1) Ask. — It sounds really obvious but it’s the truth. If you don’t ask, you won’t succeed. When it comes to asking for blurbs, you just target the desired authors, and politely ask if they’d consider reading for a blurb. Authors won’t put their name on something they don’t feel good about, and not every author who agrees to read the project will blurb it, but getting them to take a look is the first step. So ask.
2) Pick Appropriate Authors. — This one may be less obvious to some of you. Don’t just ask your favorite authors. Ask authors who are known for writing the genre in which your book falls. These will be people who typically enjoy reading books like yours. They will also have names familiar and most enticing to your targeted readers. There’s no point putting a blurb on your book from someone who might not be considered informed on the topic and genre. Unless it’s a meganame like Stephen King, having inappropriate blurbers may not add any benefit at all.
3) Give Them Time. — If you can get permission from your publisher, the time to ask for big name blurbs is after the book is turned in to the editor or goes to copyediting. Don’t wait for galleys. By the time most galleys show up, your turn around time is usually very short. By starting early, you can offer several months to potential blurbers which gives them a lot more flexibility to work such an obligation into their own very busy schedules and makes it more likely they’ll agree to take a look. For our Baen anthology Shattered Shields, Jennifer Brozek and I got permission from Toni Weisskopf to ask for blurbs just after we turned in our manuscript. This gave us the opportunity to ask people like Mike Resnick, John Marco, Catherine Asaro, and Ken Scholes for blurbs. All four said yes, and before we even have copyediting marks to review, three of them have sent us great blurbs for the book.
4) Pick People You Have a Relationship With. — In the age of social media, building relationships with authors you admire is simpler than ever. All you have to do is engage smartly. Strike up a conversation. Encourage. Ask thoughtful questions. And soon you’ll find yourself in dialogue with them. Over time, this can develop into a familiarity and even friendship that will make requesting blurbs not only much easier but much more likely to be well received by them. It’s not like they don’t have to do the same thing themselves. But if they don’t know your work, knowing you are cool and likeable will make them much more willing to both help you and to assume you’re not sending them crap.
5) Be Grateful. — Whether they say “yes” or “no,” be grateful that they considered it. Graciously thank them either way, and consider it a positive that you even got to interact. You never know what possibilities that may present in the future. Even if they say “no,” they may see you at a con later and ask how things are going with your book. That opens a door to dialogue and building a relationship which might lead to a future “yes.”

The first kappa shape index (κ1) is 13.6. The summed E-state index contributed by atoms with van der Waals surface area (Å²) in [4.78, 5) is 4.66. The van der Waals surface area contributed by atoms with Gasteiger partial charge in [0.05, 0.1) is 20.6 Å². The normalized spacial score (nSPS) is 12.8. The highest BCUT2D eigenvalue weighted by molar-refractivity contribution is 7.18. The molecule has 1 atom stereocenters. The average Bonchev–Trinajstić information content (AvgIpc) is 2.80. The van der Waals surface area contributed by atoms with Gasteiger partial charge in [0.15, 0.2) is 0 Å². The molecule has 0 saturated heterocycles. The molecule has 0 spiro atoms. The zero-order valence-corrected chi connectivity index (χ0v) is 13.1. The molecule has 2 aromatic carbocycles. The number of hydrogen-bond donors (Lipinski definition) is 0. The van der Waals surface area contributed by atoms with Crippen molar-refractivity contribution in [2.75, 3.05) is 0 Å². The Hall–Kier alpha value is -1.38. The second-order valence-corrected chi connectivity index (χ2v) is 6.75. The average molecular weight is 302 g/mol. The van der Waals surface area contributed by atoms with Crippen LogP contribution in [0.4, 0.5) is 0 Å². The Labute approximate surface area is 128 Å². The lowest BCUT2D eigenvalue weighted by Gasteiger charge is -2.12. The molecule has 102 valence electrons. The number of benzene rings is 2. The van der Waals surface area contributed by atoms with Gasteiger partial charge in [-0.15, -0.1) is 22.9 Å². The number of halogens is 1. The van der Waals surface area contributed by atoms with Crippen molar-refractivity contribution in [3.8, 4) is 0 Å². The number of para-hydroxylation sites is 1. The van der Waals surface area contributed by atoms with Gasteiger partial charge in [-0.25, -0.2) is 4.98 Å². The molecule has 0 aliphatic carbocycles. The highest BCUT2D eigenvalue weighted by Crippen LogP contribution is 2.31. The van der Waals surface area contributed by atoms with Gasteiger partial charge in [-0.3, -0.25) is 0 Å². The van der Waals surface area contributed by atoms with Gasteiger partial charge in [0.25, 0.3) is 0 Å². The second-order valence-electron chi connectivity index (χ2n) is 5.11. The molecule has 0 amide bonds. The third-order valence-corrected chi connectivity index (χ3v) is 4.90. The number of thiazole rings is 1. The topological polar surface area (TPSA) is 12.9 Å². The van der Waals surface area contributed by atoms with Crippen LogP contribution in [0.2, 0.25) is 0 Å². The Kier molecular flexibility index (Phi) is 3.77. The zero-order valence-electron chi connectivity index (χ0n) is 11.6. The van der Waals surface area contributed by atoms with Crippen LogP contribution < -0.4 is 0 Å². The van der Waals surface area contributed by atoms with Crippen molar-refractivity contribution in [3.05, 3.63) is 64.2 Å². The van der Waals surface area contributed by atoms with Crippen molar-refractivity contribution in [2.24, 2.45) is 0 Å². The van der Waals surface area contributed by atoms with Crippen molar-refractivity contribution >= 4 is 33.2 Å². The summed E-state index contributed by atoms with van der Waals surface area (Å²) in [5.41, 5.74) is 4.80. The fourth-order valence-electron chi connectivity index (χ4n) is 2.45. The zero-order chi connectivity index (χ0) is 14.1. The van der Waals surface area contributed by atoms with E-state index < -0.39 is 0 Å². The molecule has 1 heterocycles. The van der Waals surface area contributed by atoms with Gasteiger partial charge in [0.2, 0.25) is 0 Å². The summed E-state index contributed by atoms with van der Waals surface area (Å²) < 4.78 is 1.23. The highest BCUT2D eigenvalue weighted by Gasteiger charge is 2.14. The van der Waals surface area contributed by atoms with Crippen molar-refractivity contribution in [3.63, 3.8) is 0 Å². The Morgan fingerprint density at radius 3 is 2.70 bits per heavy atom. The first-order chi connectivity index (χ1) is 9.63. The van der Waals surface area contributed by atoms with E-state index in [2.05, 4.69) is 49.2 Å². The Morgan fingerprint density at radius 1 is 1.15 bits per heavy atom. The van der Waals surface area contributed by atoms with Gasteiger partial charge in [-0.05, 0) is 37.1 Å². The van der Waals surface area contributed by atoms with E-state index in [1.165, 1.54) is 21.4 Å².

6) Do Not Abuse The Privilege. — Don’t over ask. Don’t ask people constantly for help. Be careful who you ask and how often. This shows consideration for both the level of your relationship and their own busy schedules. They have deadlines of their own, and those come first. Whenever you’re asking someone to take time out from those and help you, be respectful of the fact that they have limited time to do such things. They have to make choices. They are more likely to choose you, if you are considerate and don’t over impose.
7) Offer To Return The Favor. — Okay, if you’re not a known author yourself, your blurbs are likely meaningless for them. But what you can offer is to proof or review their books on Amazon, Goodreads, etc. and authors are almost looking for help with that. You can’t repay them. You shouldn’t pay them, as it’s really not standard and it violates most people’s ethics. But you can offer to do them a favor in return.
8 ) Send Them Quality Projects. — This tip may seem obvious but I guarantee it’s not. The better quality your project, the more likely the askee is to agree to consider a blurb. Make sure the manuscript is clean, copyedited, and formatted professionally. If you are self-publishing or working with a small press, this is especially important. Authors know the Big Five New York houses will clean up the manuscript to make it professional. Small presses and self-publisher are less reliable. If their name is going on it, they want to be sure it’s worthy, and besides content, that means presentation, so send them a quality project with quality presentation and they are more likely to say “yes.”
Well, there you have 8 tips for getting blurbs from name authors. Remember, they’re doing you a favor. So “no” is never personal. A “yes” is always a gift. And treat them accordingly. If you follow these guidelines, use good common sense, and are professional, you’ll likely have a good chance of getting blurbs from known authors in the future. Maybe not for every project, but then again, if you follow these tips, you won’t send them every project. Regardless, these tips have worked well for me.
For what it’s worth…
Bryan Thomas Schmidt is an author and editor of adult and children’s speculative fiction. His debut novel, The Worker Prince (2011) received Honorable Mention on Barnes & Noble Book Club’s Year’s Best Science Fiction Releases for 2011. His short stories have appeared in magazines, anthologies and online. He edited the anthologies Space Battles: Full Throttle Space Tales #6 (2012), Beyond The Sun (2013), Raygun Chronicles: Space Opera For a New Age (2013) and coedited Shattered Shields (Bean, 2014) with Jennifer Brozek and is working on Monster Corp., A Red Day, Mission Tomorrow, and Gaslamp Terrors, among others. He hosts #sffwrtcht (Science Fiction & Fantasy Writer’s Chat) Wednesdays at 9 pm ET on Twitter.